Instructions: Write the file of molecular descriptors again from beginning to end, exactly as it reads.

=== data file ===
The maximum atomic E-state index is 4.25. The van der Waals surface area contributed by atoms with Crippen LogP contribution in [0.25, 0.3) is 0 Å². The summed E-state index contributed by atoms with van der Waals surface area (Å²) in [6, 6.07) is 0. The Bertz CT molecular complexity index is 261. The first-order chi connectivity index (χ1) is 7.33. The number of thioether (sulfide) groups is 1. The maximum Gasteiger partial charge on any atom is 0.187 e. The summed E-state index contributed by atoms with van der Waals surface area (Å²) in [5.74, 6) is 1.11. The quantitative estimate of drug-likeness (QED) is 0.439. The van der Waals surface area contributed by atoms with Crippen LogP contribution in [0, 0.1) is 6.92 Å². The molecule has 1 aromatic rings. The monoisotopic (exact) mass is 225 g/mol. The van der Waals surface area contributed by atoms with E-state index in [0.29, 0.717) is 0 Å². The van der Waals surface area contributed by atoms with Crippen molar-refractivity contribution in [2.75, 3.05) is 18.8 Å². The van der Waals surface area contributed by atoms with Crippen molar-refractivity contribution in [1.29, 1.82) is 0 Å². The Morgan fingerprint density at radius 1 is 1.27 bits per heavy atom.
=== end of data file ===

The maximum atomic E-state index is 4.25. The van der Waals surface area contributed by atoms with Crippen LogP contribution in [0.25, 0.3) is 0 Å². The summed E-state index contributed by atoms with van der Waals surface area (Å²) in [6, 6.07) is 0. The Bertz CT molecular complexity index is 261. The first-order chi connectivity index (χ1) is 7.33. The number of thioether (sulfide) groups is 1. The maximum Gasteiger partial charge on any atom is 0.187 e. The summed E-state index contributed by atoms with van der Waals surface area (Å²) in [5.74, 6) is 1.11. The quantitative estimate of drug-likeness (QED) is 0.439. The van der Waals surface area contributed by atoms with Crippen LogP contribution in [0, 0.1) is 6.92 Å². The molecule has 1 aromatic rings. The monoisotopic (exact) mass is 225 g/mol. The van der Waals surface area contributed by atoms with E-state index in [0.29, 0.717) is 0 Å². The van der Waals surface area contributed by atoms with Crippen molar-refractivity contribution in [2.75, 3.05) is 18.8 Å². The van der Waals surface area contributed by atoms with Crippen molar-refractivity contribution in [1.29, 1.82) is 0 Å². The Morgan fingerprint density at radius 1 is 1.27 bits per heavy atom.